In this interview, KYC, Financial Crime & AML Solutions specialists Peter Chan and Simo Buzanin share some key insights around how illion can help you minimise the risk of identity theft.

According to the Australian Institute of Criminology (AIC),the annual economic impact of identity crime exceeds $2 billion, with 1 in 4 Australians falling victim at some point in their lives.  To mitigate these losses, as well as the reputational damage of identity crime, it is critical for businesses to know who their customers really are.

We are joined by KYC, Financial Crime & AML Solutions specialists Peter Chan and Simo Buzanin, who are here today to answer questions submitted by you and share some key insights around how illion can assist.

What industries have you seen have the largest impact of identity theft?

Peter Chan: Banking, financial services and telcos are generally the most targeted sectors due to high-value assets and a highly digital customer onboarding experience. We are also seeing a huge increase in fraud recently across other sectors, that historically haven’t had much exposure and therefore are seen as easier targets, due to less sophisticated systems and processes to protect themselves.

Are there any industries that have surprised you that have been experiencing identity theft?

Simo Buzanin: Yes, I think it’s no surprise that inflation has made many things a lot more expensive than in previous years, hence these products and industries are becoming a focus for fraudsters. We are seeing fairly sophisticated attacks on industries dealing with construction and materials and in many cases, what appears like a staged approach to build trust before defrauding the organisation.

What have you observed over the past couple of years when it comes to business challenges with managing identity fraud?

Simo Buzanin: A lot of businesses have onboarded customers digitally during COVID and in many cases without a fully thought through solution. Unfortunately for many businesses it was the only way to operate during lockdowns. We are seeing gaps appear in KYC/KYB onboarding processes that leave businesses vulnerable to fraud and in most instances, it’s only discovered well after the fraud has been committed.

What challenges do you see being presented to organisations in 2023 and how can they protect themselves and their customers?

Simo Buzanin: We are seeing an increase in fraud and sophistication around some of the attacks that are targeting businesses with particular vulnerabilities and gaps. We have been working with a number of clients and partners to help create solutions to combat this and also improve customer experience. Many of our solutions are fairly easy and cost effective to implement and we do have tools to conduct ‘health check’ assessments, identify vulnerabilities and make their process more efficient and robust.

How would clients know if this would affect their business?

Peter Chan: If you are dealing with customers digitally, there is always a risk of customers applying who are not who they say they are. Fraudsters are continually finding smarter ways to bypass ID verification and are constantly looking for easy targets with unsophisticated processes to achieve this. Some are even brave enough to apply for bank accounts in-person using fraudulent ID documents.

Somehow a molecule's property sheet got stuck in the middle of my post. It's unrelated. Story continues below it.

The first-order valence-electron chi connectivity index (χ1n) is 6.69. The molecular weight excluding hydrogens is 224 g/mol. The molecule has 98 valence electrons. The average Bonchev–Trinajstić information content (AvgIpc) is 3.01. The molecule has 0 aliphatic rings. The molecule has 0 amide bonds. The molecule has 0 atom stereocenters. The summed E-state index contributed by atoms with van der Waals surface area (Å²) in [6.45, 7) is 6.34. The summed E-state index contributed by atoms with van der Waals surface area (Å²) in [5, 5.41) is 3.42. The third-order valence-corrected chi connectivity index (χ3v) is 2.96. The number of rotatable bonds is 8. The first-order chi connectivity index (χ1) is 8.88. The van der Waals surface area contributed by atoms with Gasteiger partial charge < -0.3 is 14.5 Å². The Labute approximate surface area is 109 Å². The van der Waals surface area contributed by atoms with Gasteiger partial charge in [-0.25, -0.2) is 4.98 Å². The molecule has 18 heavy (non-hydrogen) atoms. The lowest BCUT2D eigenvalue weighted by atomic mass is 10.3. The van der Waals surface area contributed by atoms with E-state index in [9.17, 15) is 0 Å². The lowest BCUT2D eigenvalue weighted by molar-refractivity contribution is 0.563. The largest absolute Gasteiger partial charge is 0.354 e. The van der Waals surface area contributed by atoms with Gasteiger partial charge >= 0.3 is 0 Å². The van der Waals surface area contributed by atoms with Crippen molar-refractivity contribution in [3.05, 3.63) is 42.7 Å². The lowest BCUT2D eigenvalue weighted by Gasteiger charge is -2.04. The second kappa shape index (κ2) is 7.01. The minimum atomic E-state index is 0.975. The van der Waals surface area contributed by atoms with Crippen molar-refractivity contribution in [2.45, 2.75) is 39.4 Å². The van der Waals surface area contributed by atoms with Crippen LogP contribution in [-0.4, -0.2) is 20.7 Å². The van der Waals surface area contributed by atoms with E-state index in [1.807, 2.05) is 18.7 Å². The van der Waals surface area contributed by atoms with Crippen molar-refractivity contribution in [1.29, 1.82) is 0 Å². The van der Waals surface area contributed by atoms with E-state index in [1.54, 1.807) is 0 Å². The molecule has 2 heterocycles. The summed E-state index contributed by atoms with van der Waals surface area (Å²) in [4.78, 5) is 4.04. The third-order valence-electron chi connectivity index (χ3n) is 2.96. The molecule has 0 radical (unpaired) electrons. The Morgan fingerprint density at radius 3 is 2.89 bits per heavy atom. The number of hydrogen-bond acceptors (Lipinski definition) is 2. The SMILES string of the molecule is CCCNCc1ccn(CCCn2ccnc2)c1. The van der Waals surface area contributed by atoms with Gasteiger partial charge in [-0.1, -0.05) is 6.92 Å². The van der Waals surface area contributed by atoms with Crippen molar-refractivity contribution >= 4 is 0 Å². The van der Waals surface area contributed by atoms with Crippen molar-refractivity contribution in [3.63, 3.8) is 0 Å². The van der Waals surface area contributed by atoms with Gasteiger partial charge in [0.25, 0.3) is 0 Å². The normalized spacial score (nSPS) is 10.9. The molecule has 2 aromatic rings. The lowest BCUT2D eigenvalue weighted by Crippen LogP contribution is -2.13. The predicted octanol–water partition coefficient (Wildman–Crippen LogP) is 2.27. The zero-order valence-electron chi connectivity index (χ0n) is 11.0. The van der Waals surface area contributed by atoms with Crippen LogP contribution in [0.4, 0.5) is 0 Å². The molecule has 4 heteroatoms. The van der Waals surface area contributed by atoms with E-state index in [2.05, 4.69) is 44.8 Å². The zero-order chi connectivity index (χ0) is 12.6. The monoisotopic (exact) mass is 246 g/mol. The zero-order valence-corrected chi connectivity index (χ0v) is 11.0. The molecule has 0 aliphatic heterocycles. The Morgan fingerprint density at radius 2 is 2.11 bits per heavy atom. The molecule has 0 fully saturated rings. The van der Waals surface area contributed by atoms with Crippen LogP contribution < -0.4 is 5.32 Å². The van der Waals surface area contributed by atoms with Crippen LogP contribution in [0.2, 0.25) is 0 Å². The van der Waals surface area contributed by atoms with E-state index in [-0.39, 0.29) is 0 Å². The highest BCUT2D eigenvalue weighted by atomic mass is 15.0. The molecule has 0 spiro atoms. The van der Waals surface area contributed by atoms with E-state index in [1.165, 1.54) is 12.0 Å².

Why should businesses be concerned?

Simo Buzanin: The impact of fraud and stolen identity is incredibly damaging not only for the customer, but also the organisation involved. The reputational damage for the organisation, executives involved and directors is real, not to mention the impact on the business financially. Similar to issues around cyber security. It’s not something that can be easily fixed, but there are processes and technologies that can be used to minimise risk and take a risk-based approach when managing customers.

How are some of your clients managing this?

Simo Buzanin: Many of our clients across APAC have already started implementing digital solutions to deal with identity theft and fraud. In many instances this forms part of their digital transformation strategy to ensure these risks are appropriately managed. We have been working with stakeholders across many teams including digital, risk and compliance, to assist in managing this transition while minimising impact on customer experience.

What’s best practice in the market for digital onboarding?

Peter Chan: This varies depending on the type of customer and how you engage with the customer during the onboarding process. At a minimum, businesses should have checks in place to verify the applicant’s identity. Businesses with digital onboarding should have additional precautionary solutions in place to link the individual to the claimed identity, such as biometrics.

We’re already verifying customers manually. How can illion further help?

Peter Chan: In a digital age, customers have become accustomed to a higher standard when applying for services both expecting high customer experience and quick response times. illion can further support with electronic solutions that are designed to automatically help verify individuals quickly and with minimal friction to the onboarding experience.

If you are concerned about fraud or identity crime within your business and would like to talk to an expert, please don’t hesitate to reach out to illion or ask a question here. Thank you and have a good day.

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